Have you heard of SPACs (Special Purpose Acquisition Companies)? A SPAC is a shell company with no operating assets or business that raises money from investors to……..eventually………acquire………..…..some other company. Got that? You give them your money, hoping that they’ll make a smart acquisition with it. Today, you can invest in Colin Kapaernik’s SPAC to build brands with “meaningful and financial societal value” for a mere $287 million. You can also invest with former House Speaker Paul Ryan and his $300 million SPAC. A-Rod, Ciara, Jaz-Z, Serena Williams, and Steph Curry have all jumped on the SPAC wagon. Why the interest from these investment legends? The sponsors of these deals get a 20% stake in the deal they eventually cobble together. They have two years to find and make an acquisition and collect that 20% payday, or they have to return the money to investors, so there’s pressure to make a deal…any deal…..no, seriously….ANY POSSIBLE DEAL AND AT ANY PRICE. 144 SPACs have already gone public in 2021. This is not normal.
My final entry for the Anecdote Phase is CryptoArt. I’ve always believed that you should never invest in anything you couldn’t explain to a 10-year old or on the back of a napkin. I can’t do it with CryptoArt. I recall this starting in 2017 with CryptoKitties. That involved the breeding and trading of unique digital kittens based on blockchain technology. Just read that last sentence slowly a few times. What?! It looks like this space has “evolved” since then. You can research this for yourself, if interested. All I need to know right now is that I can apparently buy this unique collectible character (below) with proof of ownership stored on the Ethereum blockchain for a mere $60,828. This is not normal.
The Long And The Short Of It
The market is crazy overvalued thanks to the central banks and the self-reinforcing cycle of passive portfolio flows. The higher it goes, the harder the fall. I have no interest in owning the S&P 500, the NASDAQ Composite, or much of anything in bond land. The bubble has morphed into a mania, and the little guy is once again getting vacuumed into the greed vortex for a spin before getting spit out and beaten back a tax bracket or two. The examples and anecdotes I chose for this piece are a small fraction of what I’ve seen in recent months. This is NOT the type of activity you see in a healthy market or anywhere near the beginning of a bull market. This is froth, mania, desperation, greed, pride, envy, gluttony, Sleepy, Dopey, and Grumpy. We’re back to that 2000, day-trading mentality of chasing a fast buck because everyone else is chasing everyone else who is chasing a fast buck. It’s the bastard child of the Mandelbrot Set and Greater Fool Theory. It isn’t normal.
Nevertheless, there have been pockets of tremendous value out there, and we’ve found them primarily in the commodity space. We have a significant holding in precious metals. In a world of quantitative easing, interest rate suppression, massive deficit spending, and spiraling debt, it strikes me as imprudent to not own gold, silver, and precious metal mining equities.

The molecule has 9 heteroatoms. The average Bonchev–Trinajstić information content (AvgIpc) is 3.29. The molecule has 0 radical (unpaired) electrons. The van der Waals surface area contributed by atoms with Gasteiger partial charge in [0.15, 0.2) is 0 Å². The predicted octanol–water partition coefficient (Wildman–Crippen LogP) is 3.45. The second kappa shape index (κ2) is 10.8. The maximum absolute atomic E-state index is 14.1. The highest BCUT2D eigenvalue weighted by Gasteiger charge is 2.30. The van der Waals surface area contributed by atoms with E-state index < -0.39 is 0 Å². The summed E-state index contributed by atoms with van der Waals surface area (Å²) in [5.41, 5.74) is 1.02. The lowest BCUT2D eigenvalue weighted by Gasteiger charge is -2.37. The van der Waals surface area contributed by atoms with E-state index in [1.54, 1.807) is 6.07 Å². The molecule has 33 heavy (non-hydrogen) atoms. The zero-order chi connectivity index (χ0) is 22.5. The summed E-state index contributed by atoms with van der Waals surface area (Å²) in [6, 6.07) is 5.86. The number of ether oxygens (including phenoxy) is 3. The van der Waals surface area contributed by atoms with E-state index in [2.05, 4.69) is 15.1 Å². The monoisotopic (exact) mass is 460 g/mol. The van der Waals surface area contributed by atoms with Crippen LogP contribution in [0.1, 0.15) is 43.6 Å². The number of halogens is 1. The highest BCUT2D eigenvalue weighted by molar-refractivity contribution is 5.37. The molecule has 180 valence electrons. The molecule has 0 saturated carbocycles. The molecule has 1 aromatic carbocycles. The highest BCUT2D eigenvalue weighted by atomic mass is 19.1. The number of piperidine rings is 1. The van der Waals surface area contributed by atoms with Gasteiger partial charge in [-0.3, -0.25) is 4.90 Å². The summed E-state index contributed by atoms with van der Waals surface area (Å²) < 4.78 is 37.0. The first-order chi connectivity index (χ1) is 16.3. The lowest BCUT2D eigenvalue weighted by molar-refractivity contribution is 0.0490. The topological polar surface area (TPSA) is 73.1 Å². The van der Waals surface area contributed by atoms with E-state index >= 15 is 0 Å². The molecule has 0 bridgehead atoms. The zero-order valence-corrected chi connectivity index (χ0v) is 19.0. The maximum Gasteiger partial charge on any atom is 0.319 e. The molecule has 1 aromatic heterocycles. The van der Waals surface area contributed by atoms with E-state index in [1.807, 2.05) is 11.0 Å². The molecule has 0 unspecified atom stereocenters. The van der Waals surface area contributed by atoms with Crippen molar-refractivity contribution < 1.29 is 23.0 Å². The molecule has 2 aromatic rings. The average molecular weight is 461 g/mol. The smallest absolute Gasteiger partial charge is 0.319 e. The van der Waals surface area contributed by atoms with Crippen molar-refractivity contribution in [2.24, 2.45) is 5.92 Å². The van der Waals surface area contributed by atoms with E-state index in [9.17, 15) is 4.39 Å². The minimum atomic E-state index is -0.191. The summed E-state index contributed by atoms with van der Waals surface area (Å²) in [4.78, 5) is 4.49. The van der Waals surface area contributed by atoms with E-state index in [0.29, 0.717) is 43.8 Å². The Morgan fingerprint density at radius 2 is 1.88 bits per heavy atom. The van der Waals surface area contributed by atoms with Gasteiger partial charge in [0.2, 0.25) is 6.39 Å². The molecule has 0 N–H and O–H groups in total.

Our uranium holdings are now our largest position in most accounts, and uranium remains one of the most compelling opportunities I’ve seen in my career. We methodically built out our uranium holdings over the course of a year and a half, and our patience and diligence has recently been rewarded. There will be significant pullbacks along the way, but I expect a multi-year bull market in this space.
Our third largest position is in oil and gas producers and pipelines. We established this position primarily between late September and the end of October last year when the sector was hated and oil prices were under $40/barrel. I started my career as an energy analyst but had never owned Exxon (XOM) until September when we bought it for $35/share. There may not have been a more hated name in the market at that time, but it had a 10% dividend yield, and I felt confident that demand growth and supply destruction would drive oil prices much higher. A couple of our more speculative energy names are up 150-200% since late October. So far, so good on our oil/gas producers. Our tanker stocks have lagged, and we’ve taken advantage of that to gradually add to those names. I’ll have more details about all of these key positions in future writings, but I’m happy that we have a number of core theses at play that aren’t dependent on “not normal” investors making “not normal” investments for “not normal” reasons. Of course, should they choose to come to our playgrounds, we’ll be happy to supply them with shares at much higher prices.
Ken Bell, CFA, CFP, MBA, CryptoKitty Skeptic
Aspera Financial, LLC
The Market Rubbernecker is associated with Aspera Financial, LLC, an investment management and financial planning firm based in the Cary, Raleigh, and Durham area of North Carolina. This and all Market Rubbernecker missives and musings (written, oral, or mimed) are subject to the disclaimers, disavowals, and hindquarter-coverings found at www.asperafinancial.com/aboutrubbernecker.